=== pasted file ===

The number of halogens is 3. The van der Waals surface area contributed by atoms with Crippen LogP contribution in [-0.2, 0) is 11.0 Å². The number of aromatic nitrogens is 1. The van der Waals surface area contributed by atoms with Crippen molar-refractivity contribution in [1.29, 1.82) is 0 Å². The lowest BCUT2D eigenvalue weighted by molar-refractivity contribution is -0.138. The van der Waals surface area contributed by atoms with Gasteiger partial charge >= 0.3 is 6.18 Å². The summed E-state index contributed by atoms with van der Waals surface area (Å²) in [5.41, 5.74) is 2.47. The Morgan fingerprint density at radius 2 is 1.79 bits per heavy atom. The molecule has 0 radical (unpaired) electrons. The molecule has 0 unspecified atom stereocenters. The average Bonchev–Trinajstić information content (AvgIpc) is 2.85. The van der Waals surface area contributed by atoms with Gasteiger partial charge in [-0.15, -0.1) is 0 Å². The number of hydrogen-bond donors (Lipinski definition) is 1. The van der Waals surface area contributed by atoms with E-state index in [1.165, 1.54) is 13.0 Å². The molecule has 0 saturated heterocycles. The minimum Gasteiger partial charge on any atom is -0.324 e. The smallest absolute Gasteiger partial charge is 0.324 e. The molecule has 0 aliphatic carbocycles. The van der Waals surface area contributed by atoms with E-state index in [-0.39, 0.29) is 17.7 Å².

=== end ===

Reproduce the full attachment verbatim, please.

The number of halogens is 3. The van der Waals surface area contributed by atoms with Crippen LogP contribution in [-0.2, 0) is 11.0 Å². The number of aromatic nitrogens is 1. The van der Waals surface area contributed by atoms with Crippen molar-refractivity contribution in [1.29, 1.82) is 0 Å². The lowest BCUT2D eigenvalue weighted by molar-refractivity contribution is -0.138. The van der Waals surface area contributed by atoms with Gasteiger partial charge >= 0.3 is 6.18 Å². The summed E-state index contributed by atoms with van der Waals surface area (Å²) in [5.41, 5.74) is 2.47. The Morgan fingerprint density at radius 2 is 1.79 bits per heavy atom. The molecule has 0 radical (unpaired) electrons. The molecule has 0 unspecified atom stereocenters. The average Bonchev–Trinajstić information content (AvgIpc) is 2.85. The van der Waals surface area contributed by atoms with Gasteiger partial charge in [-0.15, -0.1) is 0 Å². The number of hydrogen-bond donors (Lipinski definition) is 1. The van der Waals surface area contributed by atoms with E-state index in [1.165, 1.54) is 13.0 Å². The molecule has 0 saturated heterocycles. The minimum Gasteiger partial charge on any atom is -0.324 e. The smallest absolute Gasteiger partial charge is 0.324 e. The molecule has 0 aliphatic carbocycles. The van der Waals surface area contributed by atoms with E-state index in [-0.39, 0.29) is 17.7 Å².